Information About and Insights Into Dysthymia and Clinical Depression


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Mary R. Drews

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Welcome to I created this website to help others who are struggling with depression and dysthymia. Please note that information about depression is constantly evolving in one way or another. I try to keep this site up to date, but it is always a good idea to use multiple sources for information.

Dysthymia (Dysthymic Disorder or Chronic Depression):

This page answers many of your questions about dysthymia (often misspelled as "disthymia"), also referred to as dysthymic disorder or chronic depression: 

  • What is dysthymia? What are its symptoms?
  • Who gets dysthymia?
  • How is dysthymia treated?
  • Substance abuse and dysthymia
  • What are some coping strategies for dysthymia?

Major Depression (Clinical Depression):

This page discusses clinical depression, also referred to as major depression, major depressive disorder, or  unipolar depression. Some of the questions answered include:

  • What is major depression?
  • Who gets major depression?
  • What are the symptoms of  major depression?
  • What are the treatments for major depression?

Double Depression:

  • What is double depression?
  • How is double depression treated?
  • What special problems does double depression present?

Other Types of Depression:

  • Bipolar depression
  • Postpartum depression (the "Baby Blues")
  • Seasonal Affective Disorder (S.A.D.)
  • Links to other websites

Children & Teens:

  • Can children or teenagers get dysthymia and major depression?
  • What are the treatments for children or teens who are depressed or dysthymic?

Coping Tools:

  • What can help a person with depression cope?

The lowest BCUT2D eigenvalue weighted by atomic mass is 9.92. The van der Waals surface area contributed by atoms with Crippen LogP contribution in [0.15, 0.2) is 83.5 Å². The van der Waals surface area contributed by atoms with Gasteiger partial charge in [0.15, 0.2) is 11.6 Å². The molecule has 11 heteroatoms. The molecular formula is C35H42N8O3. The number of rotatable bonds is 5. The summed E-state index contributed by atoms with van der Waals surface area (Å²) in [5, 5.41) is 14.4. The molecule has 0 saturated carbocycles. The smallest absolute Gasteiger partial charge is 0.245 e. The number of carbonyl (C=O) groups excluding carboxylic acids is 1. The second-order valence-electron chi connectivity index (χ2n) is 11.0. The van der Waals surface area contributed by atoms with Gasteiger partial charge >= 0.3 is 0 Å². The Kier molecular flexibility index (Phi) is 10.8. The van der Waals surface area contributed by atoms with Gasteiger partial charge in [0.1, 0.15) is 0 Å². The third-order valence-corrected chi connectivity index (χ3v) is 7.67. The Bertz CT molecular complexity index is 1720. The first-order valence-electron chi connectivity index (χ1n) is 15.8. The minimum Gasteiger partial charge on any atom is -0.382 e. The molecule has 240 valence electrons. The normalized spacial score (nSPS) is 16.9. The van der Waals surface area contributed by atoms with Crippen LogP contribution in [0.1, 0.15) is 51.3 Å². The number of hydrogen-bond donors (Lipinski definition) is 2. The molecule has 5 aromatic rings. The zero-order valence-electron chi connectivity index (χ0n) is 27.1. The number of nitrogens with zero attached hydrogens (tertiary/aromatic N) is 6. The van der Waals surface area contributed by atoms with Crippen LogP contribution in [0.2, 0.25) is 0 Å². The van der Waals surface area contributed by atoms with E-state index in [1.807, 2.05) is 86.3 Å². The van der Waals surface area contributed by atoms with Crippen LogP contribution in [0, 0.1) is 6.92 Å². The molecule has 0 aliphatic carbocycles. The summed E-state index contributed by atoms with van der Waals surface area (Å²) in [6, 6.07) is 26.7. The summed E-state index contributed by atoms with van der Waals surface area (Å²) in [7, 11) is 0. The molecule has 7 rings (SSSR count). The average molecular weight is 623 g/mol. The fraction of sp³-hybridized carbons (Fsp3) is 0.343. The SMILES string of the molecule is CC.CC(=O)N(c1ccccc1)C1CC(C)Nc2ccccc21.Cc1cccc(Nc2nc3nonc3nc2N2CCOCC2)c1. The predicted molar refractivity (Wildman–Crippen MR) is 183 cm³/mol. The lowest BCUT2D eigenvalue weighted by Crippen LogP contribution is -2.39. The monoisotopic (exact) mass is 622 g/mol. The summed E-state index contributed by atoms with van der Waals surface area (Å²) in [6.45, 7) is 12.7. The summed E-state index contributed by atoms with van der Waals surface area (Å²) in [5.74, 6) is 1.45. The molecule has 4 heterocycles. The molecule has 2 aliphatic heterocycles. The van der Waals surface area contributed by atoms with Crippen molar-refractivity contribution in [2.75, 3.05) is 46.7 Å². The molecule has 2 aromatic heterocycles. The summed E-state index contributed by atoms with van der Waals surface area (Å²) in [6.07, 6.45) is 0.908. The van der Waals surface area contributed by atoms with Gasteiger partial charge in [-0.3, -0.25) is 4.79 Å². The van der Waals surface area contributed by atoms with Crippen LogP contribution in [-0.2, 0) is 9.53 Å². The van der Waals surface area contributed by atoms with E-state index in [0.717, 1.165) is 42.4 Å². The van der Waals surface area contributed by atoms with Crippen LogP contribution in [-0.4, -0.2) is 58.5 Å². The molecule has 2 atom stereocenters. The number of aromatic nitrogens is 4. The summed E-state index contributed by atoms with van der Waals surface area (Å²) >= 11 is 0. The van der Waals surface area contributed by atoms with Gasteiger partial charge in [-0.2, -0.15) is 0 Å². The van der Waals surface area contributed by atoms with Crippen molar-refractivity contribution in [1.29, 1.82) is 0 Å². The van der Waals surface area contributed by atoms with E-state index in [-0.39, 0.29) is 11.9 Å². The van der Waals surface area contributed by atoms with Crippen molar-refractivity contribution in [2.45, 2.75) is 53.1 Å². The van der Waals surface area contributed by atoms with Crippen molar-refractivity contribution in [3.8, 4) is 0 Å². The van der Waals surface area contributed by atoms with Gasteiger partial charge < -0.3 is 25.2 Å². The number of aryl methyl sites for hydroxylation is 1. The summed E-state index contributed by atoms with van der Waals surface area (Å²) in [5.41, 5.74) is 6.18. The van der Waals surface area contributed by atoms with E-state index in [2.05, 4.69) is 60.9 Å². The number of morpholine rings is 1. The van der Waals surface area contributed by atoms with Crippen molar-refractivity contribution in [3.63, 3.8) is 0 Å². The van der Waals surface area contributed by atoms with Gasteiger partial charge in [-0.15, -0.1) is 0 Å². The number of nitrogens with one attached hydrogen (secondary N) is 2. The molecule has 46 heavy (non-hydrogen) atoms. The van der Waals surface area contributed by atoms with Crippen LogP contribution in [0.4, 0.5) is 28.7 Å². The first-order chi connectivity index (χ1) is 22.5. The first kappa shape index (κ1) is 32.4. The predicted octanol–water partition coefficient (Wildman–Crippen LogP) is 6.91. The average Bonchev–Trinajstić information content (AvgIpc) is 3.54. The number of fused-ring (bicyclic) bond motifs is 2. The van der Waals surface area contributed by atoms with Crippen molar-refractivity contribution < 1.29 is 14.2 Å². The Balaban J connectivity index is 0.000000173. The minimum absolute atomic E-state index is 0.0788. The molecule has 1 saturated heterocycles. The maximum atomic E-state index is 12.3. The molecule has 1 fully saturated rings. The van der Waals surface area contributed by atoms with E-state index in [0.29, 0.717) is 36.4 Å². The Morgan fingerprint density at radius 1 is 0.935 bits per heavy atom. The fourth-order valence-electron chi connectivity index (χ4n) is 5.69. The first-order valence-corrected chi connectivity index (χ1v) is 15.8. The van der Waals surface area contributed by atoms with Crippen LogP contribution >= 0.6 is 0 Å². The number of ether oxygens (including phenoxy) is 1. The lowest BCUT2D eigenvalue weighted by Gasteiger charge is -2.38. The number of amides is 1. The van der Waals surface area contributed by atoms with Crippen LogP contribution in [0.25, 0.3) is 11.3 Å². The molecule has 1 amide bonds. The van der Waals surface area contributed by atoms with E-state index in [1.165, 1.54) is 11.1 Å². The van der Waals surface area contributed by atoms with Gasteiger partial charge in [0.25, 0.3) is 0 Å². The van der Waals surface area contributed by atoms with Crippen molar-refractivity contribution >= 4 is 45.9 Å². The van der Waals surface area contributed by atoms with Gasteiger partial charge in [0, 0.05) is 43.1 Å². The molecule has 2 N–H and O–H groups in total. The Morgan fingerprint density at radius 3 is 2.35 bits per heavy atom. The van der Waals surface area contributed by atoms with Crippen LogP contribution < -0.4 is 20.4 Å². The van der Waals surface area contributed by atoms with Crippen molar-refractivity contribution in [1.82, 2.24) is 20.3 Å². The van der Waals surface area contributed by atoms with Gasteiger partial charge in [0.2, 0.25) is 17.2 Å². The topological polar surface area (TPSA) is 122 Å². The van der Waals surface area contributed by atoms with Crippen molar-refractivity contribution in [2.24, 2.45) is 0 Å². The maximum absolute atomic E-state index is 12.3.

• How can a dysthymic person get through the rough spots?
  • What can a person with major depression do while waiting for the treatment to take effect?

Family & Friends:

  • What not to do for a person with depression.
  • What to do for a person with depression.
  • How can I educate my family and friends about my illness?


  • Mary's blog as it relates to depression and dysthymia, as well as updates to this website.

DepressionPlace Shop:

  • Are there books on dysthymic disorder and depression?
  • Is there any music that can help me relax or sleep?
  • What kinds of items can help me feel better?


  • Where can I find more information about dysthymia and other types of clinical depression?

About Mary Drews &

  • What credentials does Mary have?
  • Why has Mary created this web site?
  • What is Mary's experience with dysthymia and clinical depression?
  • Mary's poetry

The Stigma of Mental Illness

Tradition holds fast. Stigma clings. It's hard to distance ourselves from the stereotypical "lunatic." There's almost a mystique surrounding mental illness; it's a curiosity, something to be looked at in a sideshow from safely behind a sturdy railing.

In fact, the entire stereotype of mental illness is born of something much simpler and less glamorous: ignorance.

Education in schools and through public health outlets is a good start. Consumer advertising for antidepressant medications even helps to bring the issue of depression into the mainstream. We're sowing the seeds: depression is a biological illness, a chemical imbalance. A physical illness of the brain. It's not much different in that sense from diabetes. The brain doesn't produce enough serotonin (or other chemicals); the pancreas doesn't produce enough insulin. Simple.

Celebrities add their hands in helping to overcome the stigma of mental illness when they come forward to talk about their psychiatric conditions. But there's a double standard applied to musicians and Hollywood actors. It's all right for Carrie Fisher to be bipolar; but Joe down the street is just weird or creepy. We call Betty Ford a strong and courageous woman; but Sally at the PTA is just a drunk. Somehow it's all right for those "showbiz" people to be "messed up." They're distant and hardly real.